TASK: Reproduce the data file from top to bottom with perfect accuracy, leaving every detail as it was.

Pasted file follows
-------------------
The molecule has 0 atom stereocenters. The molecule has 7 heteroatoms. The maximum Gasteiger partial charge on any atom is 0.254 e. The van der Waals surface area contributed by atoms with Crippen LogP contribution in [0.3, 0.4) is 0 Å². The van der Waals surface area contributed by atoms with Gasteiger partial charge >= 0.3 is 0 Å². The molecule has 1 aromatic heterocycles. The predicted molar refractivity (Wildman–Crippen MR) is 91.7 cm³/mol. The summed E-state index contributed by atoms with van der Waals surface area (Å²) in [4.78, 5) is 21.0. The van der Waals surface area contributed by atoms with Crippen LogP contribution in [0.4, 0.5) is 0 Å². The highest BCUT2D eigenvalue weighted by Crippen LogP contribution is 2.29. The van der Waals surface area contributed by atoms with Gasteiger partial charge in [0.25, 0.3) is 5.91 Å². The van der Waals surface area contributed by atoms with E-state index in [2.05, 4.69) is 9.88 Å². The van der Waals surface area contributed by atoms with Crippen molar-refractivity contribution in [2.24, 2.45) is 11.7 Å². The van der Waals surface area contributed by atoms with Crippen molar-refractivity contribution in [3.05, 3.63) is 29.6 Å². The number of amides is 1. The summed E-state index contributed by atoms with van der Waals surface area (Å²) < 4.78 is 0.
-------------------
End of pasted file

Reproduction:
The molecule has 0 atom stereocenters. The molecule has 7 heteroatoms. The maximum Gasteiger partial charge on any atom is 0.254 e. The van der Waals surface area contributed by atoms with Crippen LogP contribution in [0.3, 0.4) is 0 Å². The van der Waals surface area contributed by atoms with Gasteiger partial charge >= 0.3 is 0 Å². The molecule has 1 aromatic heterocycles. The predicted molar refractivity (Wildman–Crippen MR) is 91.7 cm³/mol. The summed E-state index contributed by atoms with van der Waals surface area (Å²) in [4.78, 5) is 21.0. The van der Waals surface area contributed by atoms with Crippen LogP contribution in [0.4, 0.5) is 0 Å². The highest BCUT2D eigenvalue weighted by Crippen LogP contribution is 2.29. The van der Waals surface area contributed by atoms with Gasteiger partial charge in [0.25, 0.3) is 5.91 Å². The van der Waals surface area contributed by atoms with E-state index in [2.05, 4.69) is 9.88 Å². The van der Waals surface area contributed by atoms with Crippen molar-refractivity contribution in [2.24, 2.45) is 11.7 Å². The van der Waals surface area contributed by atoms with Crippen molar-refractivity contribution in [3.05, 3.63) is 29.6 Å². The number of amides is 1. The summed E-state index contributed by atoms with van der Waals surface area (Å²) < 4.78 is 0.